Inspiration

Tiny Firehouse Station No. 9

After spending five years in their 300-square-foot Beloved Cabin and founding the United Tiny House Association along the way, John and Fin Kernohan still had one tiny house box to check off: a THOW. Here it is, and it’s as unique as its owners. The couple built Tiny Firehouse Station No. 9 in just five weeks (with help from Free Range Tiny Homes). It’s apparently the first firehouse-themed tiny house ever, and as good as it looks the style isn’t just skin-deep. Putnam County (Georgia) Fire Rescue Chief Shane E. Hill was a consultant on the build, and John and Fin are now on tour in the THOW doing fire safety education and fundraising.

Tiny Firehouse Station No. 9 has several fire safety features other tiny house owners would do well to consider – three escape routes, a smoke/carbon monoxide detector, a readily accessible fire extinguisher – and it’s decorated with memorabilia like hoses, helmets and parts from a scrapped fire truck. It’s every bit as livable as a real fire station, too, with a kitchenette, bathroom, sleeping loft, and, of course, a vintage brass fire pole. (As Fin says the last item makes for super-quick nighttime bathroom trips, that might be something else to consider for your own THOW!)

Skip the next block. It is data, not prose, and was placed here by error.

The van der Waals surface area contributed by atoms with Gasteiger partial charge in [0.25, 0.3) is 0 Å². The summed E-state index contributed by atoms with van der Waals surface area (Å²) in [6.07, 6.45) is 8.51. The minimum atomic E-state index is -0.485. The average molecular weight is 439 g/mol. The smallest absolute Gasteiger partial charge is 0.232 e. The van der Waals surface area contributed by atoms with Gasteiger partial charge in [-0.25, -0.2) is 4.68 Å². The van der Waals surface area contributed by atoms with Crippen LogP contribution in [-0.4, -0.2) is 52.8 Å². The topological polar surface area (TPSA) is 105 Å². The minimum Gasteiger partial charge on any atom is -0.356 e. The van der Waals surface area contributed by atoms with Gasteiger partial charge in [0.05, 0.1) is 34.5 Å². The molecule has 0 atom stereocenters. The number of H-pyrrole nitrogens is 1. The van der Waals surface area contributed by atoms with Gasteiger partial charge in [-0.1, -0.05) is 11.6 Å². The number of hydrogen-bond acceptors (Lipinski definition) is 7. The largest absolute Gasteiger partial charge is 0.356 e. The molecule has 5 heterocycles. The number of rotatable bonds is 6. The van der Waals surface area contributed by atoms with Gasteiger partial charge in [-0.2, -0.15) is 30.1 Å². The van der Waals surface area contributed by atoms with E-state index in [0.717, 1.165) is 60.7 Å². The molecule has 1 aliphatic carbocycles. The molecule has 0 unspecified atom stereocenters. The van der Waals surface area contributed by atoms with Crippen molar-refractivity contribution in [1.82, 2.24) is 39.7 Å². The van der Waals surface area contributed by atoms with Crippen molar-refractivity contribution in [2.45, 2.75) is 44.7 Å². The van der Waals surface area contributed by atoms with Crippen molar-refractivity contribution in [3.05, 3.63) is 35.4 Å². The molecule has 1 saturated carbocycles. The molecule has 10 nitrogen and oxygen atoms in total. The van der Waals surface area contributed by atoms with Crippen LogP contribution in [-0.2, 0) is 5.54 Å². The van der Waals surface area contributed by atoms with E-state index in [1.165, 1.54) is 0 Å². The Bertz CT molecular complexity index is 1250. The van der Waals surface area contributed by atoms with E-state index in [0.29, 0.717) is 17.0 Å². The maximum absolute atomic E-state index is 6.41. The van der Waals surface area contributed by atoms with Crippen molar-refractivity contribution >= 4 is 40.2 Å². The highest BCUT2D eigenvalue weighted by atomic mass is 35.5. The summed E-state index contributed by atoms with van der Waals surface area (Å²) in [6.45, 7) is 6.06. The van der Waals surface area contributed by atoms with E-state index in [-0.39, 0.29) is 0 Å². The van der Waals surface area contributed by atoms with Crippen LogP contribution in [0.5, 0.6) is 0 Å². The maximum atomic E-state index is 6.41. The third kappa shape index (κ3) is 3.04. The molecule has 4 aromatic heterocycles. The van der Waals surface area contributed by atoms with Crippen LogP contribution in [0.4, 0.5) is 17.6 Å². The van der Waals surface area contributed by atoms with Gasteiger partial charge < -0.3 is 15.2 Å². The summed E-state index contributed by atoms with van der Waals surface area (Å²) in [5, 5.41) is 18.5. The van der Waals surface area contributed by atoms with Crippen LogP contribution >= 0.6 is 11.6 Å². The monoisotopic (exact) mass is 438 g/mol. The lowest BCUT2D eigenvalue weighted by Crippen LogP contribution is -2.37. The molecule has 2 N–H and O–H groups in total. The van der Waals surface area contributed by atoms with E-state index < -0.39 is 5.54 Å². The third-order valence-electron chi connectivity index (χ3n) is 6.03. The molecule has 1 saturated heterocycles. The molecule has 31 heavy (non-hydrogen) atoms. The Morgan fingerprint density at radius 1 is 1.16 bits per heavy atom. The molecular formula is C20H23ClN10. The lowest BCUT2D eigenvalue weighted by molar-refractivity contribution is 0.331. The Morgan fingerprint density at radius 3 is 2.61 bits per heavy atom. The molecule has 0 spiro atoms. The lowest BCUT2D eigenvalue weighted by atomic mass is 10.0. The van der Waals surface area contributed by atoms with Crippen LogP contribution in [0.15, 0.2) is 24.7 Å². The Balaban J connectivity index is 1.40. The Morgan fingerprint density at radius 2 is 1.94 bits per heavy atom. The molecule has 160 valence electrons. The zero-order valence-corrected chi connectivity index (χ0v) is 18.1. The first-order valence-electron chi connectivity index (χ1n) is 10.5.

Look for Tiny Firehouse Station No. 9 on the August 24 edition of Living Big in a Tiny House.

The fire hydrant on front actually works – it’s adjacent to the bathroom and connected to the plumbing.

A fire escape ladder leads down from the balcony, which is accessible from the loft.

Large French doors, windows, skylights and an open-plan interior make Station No. 9 a pleasantly airy place.

h/t Today

Jul 13, 2017 / by / in
The Big Adventures of Tiny House